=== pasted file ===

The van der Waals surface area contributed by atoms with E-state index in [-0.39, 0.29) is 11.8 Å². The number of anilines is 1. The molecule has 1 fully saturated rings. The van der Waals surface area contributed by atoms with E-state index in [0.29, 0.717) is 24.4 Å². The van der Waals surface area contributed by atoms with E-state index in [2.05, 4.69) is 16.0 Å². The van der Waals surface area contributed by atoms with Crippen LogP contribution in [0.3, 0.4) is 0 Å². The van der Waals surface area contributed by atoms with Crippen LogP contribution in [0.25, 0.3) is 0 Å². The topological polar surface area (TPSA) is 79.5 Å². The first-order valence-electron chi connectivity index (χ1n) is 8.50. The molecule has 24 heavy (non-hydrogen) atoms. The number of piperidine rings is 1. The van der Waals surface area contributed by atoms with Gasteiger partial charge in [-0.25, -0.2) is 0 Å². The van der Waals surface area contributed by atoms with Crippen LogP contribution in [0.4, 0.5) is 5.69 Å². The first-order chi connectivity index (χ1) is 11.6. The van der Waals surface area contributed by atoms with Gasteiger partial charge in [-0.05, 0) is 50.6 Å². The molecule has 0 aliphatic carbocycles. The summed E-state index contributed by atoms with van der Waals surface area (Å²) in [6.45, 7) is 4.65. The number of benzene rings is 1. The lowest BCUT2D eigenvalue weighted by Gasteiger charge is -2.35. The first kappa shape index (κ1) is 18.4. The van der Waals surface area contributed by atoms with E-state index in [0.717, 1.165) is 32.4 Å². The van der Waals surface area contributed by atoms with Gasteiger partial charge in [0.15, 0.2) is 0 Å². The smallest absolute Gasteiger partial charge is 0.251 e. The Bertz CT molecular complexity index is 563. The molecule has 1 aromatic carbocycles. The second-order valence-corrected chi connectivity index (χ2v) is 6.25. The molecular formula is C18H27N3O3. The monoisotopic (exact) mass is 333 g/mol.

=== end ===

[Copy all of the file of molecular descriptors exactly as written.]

The van der Waals surface area contributed by atoms with E-state index in [-0.39, 0.29) is 11.8 Å². The number of anilines is 1. The molecule has 1 fully saturated rings. The van der Waals surface area contributed by atoms with E-state index in [0.29, 0.717) is 24.4 Å². The van der Waals surface area contributed by atoms with E-state index in [2.05, 4.69) is 16.0 Å². The van der Waals surface area contributed by atoms with Crippen LogP contribution in [0.3, 0.4) is 0 Å². The van der Waals surface area contributed by atoms with Crippen LogP contribution in [0.25, 0.3) is 0 Å². The topological polar surface area (TPSA) is 79.5 Å². The first-order valence-electron chi connectivity index (χ1n) is 8.50. The molecule has 24 heavy (non-hydrogen) atoms. The number of piperidine rings is 1. The van der Waals surface area contributed by atoms with Gasteiger partial charge in [-0.25, -0.2) is 0 Å². The van der Waals surface area contributed by atoms with Crippen LogP contribution in [0.4, 0.5) is 5.69 Å². The first-order chi connectivity index (χ1) is 11.6. The van der Waals surface area contributed by atoms with Gasteiger partial charge in [-0.05, 0) is 50.6 Å². The molecule has 0 aliphatic carbocycles. The summed E-state index contributed by atoms with van der Waals surface area (Å²) in [6.45, 7) is 4.65. The number of benzene rings is 1. The lowest BCUT2D eigenvalue weighted by Gasteiger charge is -2.35. The first kappa shape index (κ1) is 18.4. The van der Waals surface area contributed by atoms with E-state index in [0.717, 1.165) is 32.4 Å². The van der Waals surface area contributed by atoms with Gasteiger partial charge in [0.15, 0.2) is 0 Å². The smallest absolute Gasteiger partial charge is 0.251 e. The Bertz CT molecular complexity index is 563. The molecule has 1 aromatic carbocycles. The second-order valence-corrected chi connectivity index (χ2v) is 6.25. The molecular formula is C18H27N3O3. The monoisotopic (exact) mass is 333 g/mol.